Can you imagine how horrible it was to take my little sandwich baggie out of my lunch bag and chomp away on homemade Nestle's semi-sweet chocolate morsel-laden, chewy, gooey chocolate chip cookies that reeked of good vanilla and butter? But it was those crunchy, hard, cardboard-tasting Chips Ahoy I craved. All the other kids had them, why couldn't I?

Yeah, everything in my house growing up was homemade. It all started with a tomato sandwich when I was about five. Most kids delighted in PB and J or tuna salad sandwiches but NO, not my house, not my mother. Not on her dead body!

I'll never forget the time when I was about 8 to 10, we were grocery shopping at Stop and Shop. It was lunch time and I was starving. "Can we get a can of clam chowder?" I asked my mother. You would have thought I had asked for the moon. She looked at me like I had just created the worst sin imaginable. Trust me, I was just a hungry kid with a gnawing ache in my stomach. I wanted to go home, use the electric can opener to open that can of clam chowder, pour that chunky, flour-bound clam chowder into a saucepan and in seconds I'd have a steamy hot bowl of soup. No, you know what she did this time? She bought a can of clams and when we got home, made me a pot full of homemade clam chowder, her specialty.

Yup, everything was homemade and when I was a kid, I didn't get it! I guess I was spoiled by the word "homemade." And now I know I could never be so lucky to be burdened by a single word. And so I share a recipe for my Great Aunt Jin's homemade Ginger Molasses Crinkles. Aunt Jin died when I was just seven but I remember how she called me "precious!" I was anything but precious but I had her fooled. Really, her cookies were what was precious and they were homemade!

Ginger Molasses Crinkles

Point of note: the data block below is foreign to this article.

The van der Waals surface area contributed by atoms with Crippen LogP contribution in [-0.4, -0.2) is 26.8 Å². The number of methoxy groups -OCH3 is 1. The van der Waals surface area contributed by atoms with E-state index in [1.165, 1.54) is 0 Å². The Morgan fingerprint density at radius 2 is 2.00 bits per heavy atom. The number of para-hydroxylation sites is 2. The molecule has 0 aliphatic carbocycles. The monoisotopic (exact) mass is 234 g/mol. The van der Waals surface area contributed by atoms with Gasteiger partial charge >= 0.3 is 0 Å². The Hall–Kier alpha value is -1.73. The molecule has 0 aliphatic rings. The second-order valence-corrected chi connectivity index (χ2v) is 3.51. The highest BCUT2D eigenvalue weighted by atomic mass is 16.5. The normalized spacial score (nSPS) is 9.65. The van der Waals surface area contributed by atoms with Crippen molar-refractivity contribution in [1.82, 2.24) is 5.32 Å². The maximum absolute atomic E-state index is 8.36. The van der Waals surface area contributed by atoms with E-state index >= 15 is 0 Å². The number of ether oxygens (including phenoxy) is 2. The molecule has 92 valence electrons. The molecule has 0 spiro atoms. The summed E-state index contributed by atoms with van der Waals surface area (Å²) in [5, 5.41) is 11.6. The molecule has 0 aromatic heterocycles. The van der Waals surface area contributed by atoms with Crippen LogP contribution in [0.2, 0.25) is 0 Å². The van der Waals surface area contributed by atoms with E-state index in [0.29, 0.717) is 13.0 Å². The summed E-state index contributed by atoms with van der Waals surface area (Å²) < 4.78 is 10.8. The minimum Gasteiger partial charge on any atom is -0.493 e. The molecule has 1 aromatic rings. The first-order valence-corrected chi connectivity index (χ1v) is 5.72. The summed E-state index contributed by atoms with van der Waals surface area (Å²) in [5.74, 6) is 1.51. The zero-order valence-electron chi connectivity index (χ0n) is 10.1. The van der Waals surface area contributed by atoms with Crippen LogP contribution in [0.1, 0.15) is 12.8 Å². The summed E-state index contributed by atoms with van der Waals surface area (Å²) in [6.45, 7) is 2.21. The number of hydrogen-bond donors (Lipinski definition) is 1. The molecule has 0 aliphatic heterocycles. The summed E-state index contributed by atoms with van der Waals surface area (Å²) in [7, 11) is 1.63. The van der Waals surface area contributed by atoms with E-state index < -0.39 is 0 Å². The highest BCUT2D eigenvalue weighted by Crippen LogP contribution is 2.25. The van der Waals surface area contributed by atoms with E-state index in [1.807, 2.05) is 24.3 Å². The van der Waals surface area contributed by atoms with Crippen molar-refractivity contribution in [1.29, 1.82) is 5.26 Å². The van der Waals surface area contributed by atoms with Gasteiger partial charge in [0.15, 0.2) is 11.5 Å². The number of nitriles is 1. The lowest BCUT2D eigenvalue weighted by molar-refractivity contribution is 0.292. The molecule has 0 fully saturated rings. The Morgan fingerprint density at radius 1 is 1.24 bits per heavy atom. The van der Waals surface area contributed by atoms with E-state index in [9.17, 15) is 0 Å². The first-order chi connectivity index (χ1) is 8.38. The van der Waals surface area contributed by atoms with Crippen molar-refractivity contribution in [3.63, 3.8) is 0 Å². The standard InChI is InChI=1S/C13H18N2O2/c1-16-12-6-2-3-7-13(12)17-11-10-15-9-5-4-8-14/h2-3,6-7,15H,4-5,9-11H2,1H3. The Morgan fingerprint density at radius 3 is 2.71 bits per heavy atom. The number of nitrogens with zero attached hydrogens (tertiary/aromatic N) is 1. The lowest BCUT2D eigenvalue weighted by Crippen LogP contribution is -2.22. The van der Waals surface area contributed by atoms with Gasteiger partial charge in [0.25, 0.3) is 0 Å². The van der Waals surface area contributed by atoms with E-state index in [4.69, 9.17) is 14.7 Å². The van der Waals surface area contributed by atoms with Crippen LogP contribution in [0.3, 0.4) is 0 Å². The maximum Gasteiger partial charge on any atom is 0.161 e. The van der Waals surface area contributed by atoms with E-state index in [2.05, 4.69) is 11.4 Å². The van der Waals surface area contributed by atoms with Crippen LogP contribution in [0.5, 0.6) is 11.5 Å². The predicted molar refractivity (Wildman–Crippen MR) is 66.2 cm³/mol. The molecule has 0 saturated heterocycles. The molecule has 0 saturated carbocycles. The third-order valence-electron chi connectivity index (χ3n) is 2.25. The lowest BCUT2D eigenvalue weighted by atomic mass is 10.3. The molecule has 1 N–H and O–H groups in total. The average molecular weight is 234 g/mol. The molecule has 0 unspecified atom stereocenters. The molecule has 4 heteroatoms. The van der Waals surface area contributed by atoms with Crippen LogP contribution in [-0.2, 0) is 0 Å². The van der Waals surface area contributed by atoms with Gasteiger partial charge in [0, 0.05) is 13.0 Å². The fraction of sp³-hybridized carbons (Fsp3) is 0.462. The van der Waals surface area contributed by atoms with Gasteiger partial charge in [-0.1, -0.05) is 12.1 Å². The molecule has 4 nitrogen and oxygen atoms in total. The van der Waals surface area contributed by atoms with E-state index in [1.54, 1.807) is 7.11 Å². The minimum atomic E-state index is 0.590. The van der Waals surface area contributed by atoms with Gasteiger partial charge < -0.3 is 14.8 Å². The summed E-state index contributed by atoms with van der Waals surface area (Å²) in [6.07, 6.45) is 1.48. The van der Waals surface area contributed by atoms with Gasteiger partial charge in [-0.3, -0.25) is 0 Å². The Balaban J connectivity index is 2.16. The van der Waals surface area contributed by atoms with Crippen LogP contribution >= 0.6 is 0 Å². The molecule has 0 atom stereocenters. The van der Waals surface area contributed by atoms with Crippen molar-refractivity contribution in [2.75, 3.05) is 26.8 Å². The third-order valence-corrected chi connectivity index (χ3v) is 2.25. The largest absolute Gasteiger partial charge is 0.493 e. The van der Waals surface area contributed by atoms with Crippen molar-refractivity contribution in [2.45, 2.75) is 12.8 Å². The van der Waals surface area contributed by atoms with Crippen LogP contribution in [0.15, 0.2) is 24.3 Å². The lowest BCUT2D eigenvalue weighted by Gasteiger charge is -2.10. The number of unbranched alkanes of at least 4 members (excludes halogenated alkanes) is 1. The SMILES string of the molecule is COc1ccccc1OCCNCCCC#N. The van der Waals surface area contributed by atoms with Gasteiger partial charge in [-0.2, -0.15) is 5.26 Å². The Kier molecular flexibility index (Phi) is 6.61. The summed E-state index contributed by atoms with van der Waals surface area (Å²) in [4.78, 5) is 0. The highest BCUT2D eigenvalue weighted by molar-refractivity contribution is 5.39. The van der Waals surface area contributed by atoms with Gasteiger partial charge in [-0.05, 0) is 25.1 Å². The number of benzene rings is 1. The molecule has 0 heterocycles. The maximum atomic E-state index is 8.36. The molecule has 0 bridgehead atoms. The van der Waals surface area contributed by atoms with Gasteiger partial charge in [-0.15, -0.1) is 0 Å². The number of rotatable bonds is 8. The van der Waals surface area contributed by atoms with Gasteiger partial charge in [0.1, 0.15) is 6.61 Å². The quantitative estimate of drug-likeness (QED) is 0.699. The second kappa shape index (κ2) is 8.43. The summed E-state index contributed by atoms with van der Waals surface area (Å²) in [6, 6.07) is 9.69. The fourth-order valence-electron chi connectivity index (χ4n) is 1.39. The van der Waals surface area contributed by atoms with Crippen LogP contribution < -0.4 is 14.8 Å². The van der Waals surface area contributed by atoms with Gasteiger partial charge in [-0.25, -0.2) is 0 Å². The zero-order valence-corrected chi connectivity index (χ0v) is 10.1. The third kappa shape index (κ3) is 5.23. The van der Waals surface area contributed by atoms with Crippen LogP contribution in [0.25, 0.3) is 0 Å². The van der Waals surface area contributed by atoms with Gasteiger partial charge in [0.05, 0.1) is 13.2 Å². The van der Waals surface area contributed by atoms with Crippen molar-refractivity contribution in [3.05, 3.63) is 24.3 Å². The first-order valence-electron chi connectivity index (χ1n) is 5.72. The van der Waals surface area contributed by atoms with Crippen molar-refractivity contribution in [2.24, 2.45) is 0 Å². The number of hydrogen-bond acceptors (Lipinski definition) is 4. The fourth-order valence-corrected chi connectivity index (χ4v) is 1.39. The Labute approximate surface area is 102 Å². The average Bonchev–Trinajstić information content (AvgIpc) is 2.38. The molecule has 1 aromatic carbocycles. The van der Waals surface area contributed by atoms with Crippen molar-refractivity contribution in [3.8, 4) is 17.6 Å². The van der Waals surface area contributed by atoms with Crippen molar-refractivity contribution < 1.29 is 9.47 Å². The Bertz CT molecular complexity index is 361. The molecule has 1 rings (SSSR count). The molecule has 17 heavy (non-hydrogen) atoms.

I tried these cookies with all butter and they didn't crinkle. The vegetable shortening contributes a tenderness while the butter enhances the flavor.

2 1/4 cups all-purpose flour
2 teaspoons baking soda
Large pinch salt
1 teaspoon cinnamon
1 teaspoon ground ginger
1/2 teaspoon cloves
1/4 cup unsalted butter
1/2 cup solid vegetable shortening
1 cup brown sugar
1 egg
1/4 cup molasses
Granulated sugar

Sift flour, baking soda, salt, cinnamon, ginger and cloves together.

In the bowl to an electric mixer, beat the butter, vegetable shortening, sugar and egg until light and fluffy. Add the molasses and beat until smooth. On low speed, add the dry ingredients just until mixed. Cover the dough and refrigerate for 1 hour.

Preheat an oven to 375 degrees. Grease two cookie sheets.

With your hands, roll slightly rounded tablespoons of dough into balls, 1 1/4-inches in diameter. Dip the top in granulated sugar. Place the balls, sugar side up, on the baking sheets 3-inches apart.

Bake until golden, 10 to 12 minutes.

Cool on cooling racks and repeat with the remaining dough.

Makes approximately 3 1/2 dozen.

Thursday, May 27, 2010

burgers and potato salad

Hey, what happened to spring in Ess Eff? We wait for April and May the whole year, those are our only good months with sunny, warm weather. We missed it? And isn't Memorial Day the beginning of summer or at least the time when we set up our appointments for the tanning booth, go out to buy strappy sandals, get out the grilling recipes and make plans to get OUT of the cold, foggy City.

Anticipating summer, I was reading the NY Times food section yesterday and liked the pork burgers Mark Bittman wrote about. Kind of in the shu mai direction, shu mai being one of my favorite dim sum (thanks Becky)... The recipe appealed to me.

Burgers are so hot right now. Remember when burgers were made with just beef and called hamburgers? Soon we'll be ordering burgers like we order coffee... " Grass fed, 92% lean, aged, double, no foam!" And honestly, no person whould be caught dead saying "I'll have a hamburger!" Save that for your grandfather. They're "burgers" now! We got smart, there's no ham in them anyway!

I was in LA last week working and as soon as I got off the plane, I went my usual direction, directly to Gjelina in Venice. I always make that place my first stop. It's right on the way to wherever I'm going. Don't you have places like that? Charlotte and I shared a pork burger. Get this... Juicy ground pork shoulder topped with grilled radicchio and Iberico cheese and slathered with mustard aioli. And I love the homemade pickles. It was a tough call for me since I usually order the lamb burger drenched with spicy harissa aioli, topped with roasted tomatoes and arugula. No withdrawals, the pork burger spoke to me!